For it is by grace you have been saved...

Saturday, May 26, 2007

What Ever Happened To Sin?

From alcohol to pornographic advertising, it seems as though some self-proclaimed conservatives are not as conservative as one might think. On a discussion list for supposedly conservative Missouri Baptists, the ongoing debate is over the use of alcohol (see my previous post for my opinion about that; if you really care about my opinion, that is).

What is so surprising is the large number of pastors on this list who not only have no problem with alcohol in general, but are going to great lengths to support its consumption. And when someone suggested that one argument against alcohol is the predominance of sexual images in its advertising, these same pastors gave a somewhat “oh well” response.

Someone likened it to the overtly sexual ads being run by Hardees these days, which are appalling, and again the response was flippant and dismissive. Derisive comments about “boycotts” were thrown out, as if it would be ignorant of Christians to avoid supporting that particular chain because of its offensive ads. In voicing my concern, I was told, “just flip the channel.”

Is this what the church has become? We no longer oppose sin, we just ignore it and pretend its not there. I understand that we are surrounded by a sinful world system, and it would be impossible to avoid any and all contact with every business that has any connection to sinful behavior in any way. I’m pretty na├»ve, but I’m not stupid.

But that sort of extremism is not what I’m talking about. It’s not a matter of looking in every nook and cranny to find any hint of any sin anywhere. Yet when a company like Hardees or the beer industry flaunts it in our face, mocking us, assuming this is the sort of trash that will encourage people to buy their products, shouldn’t Christian people respond? Shouldn’t we see this as a genuine slap in the face to Biblical morals? Or have I really become that much of a prude? (and even if so, is that so bad?!)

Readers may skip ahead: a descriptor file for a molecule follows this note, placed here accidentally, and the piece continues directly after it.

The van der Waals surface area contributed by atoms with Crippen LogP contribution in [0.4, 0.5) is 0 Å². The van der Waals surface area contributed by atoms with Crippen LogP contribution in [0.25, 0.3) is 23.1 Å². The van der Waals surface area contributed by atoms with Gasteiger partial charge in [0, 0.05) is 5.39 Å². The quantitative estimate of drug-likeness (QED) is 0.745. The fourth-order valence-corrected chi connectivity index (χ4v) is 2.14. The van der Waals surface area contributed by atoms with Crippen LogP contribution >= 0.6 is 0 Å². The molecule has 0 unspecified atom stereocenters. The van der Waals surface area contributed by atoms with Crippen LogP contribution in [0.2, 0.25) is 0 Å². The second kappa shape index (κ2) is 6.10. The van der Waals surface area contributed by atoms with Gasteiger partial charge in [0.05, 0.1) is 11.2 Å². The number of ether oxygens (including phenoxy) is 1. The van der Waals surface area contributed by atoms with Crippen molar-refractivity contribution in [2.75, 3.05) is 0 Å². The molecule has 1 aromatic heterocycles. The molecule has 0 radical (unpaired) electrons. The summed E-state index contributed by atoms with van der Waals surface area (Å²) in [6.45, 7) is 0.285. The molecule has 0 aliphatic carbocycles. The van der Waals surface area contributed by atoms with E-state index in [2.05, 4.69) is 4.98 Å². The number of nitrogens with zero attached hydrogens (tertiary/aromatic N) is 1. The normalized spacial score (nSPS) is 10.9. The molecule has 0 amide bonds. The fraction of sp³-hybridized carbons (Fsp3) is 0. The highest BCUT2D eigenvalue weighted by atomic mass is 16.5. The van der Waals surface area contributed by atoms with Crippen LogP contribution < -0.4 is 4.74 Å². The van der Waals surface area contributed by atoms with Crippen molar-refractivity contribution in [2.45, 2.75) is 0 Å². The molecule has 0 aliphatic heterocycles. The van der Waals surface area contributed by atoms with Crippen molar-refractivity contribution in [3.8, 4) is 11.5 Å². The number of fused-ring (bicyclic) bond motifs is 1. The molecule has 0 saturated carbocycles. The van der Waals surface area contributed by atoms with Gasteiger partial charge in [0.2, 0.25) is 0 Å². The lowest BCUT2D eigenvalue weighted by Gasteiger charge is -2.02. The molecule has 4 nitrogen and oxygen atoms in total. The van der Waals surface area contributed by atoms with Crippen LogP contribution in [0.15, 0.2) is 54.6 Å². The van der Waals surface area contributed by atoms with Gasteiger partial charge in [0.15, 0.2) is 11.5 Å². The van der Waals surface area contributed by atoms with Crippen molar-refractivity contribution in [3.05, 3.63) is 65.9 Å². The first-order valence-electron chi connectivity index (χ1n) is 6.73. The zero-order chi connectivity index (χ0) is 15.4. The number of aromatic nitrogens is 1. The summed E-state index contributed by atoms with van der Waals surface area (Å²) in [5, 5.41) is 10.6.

There seems to be a slow erosion of moral values even within the church. People talk about Jesus eating with the sinners, etc. However, I don’t seem to recall Jesus ever speaking flippantly about that sin. Yes He ate with them, but He also called attention to their sin, the seriousness of it, and called them out of it. He didn’t just pretend it wasn’t there by “flipping the channel.”

And whether we like it or not, there is a biblical command to “come out from among them and be separate” (2 Corinthians 6:17). Not in a haughty, judgmental way; but in an obviously observable one. We don’t live like the world, we don’t act or think like the world, and we should not accept what the world accepts.

I’m honestly concerned about our Missouri Baptist Convention. Not just about the politicking going on (see Rodney Albert’s blog for a wonderful take on this), but where we are heading on these moral issues. If we fail to stand for the Biblical moral values, I wonder how long God will bless our efforts. As someone reminded me lately: No purity, no power. I pray the MBC will continue to have both.


Rod said...


Could this not be a strong thread of opposition by some within the SBC, the harping on sin by current leaders? Could some want the MBC to have a more gentile, go-along-to-get-along mentality with current issues? Seems like we're both experiencing it a lot more lately.

Scott said...

Could be, but if simply pointing out the obvious in biblical morality is "harping" on sin, then let's tune up the strings and let 'er rip.

Rod said...

Yes, I definitely meant "harping" not harping.

Anonymous said...

I read the other article on the SOC first, and then, this one. It is good to see your stand against alcohol and the other things.
I have written an article on legalism at The Watchman's Trumpet. If you are interested you could read and see what you think.

Scott said...

Thanks Tim. And your article on legalism is excellent, as I posted there. It's good to know that there are some wise enough to see the shouts of "legalism" as often coming from those who would hold no standard at all. Our liberty is definitely limited to being compassionate toward our weaker brother, etc.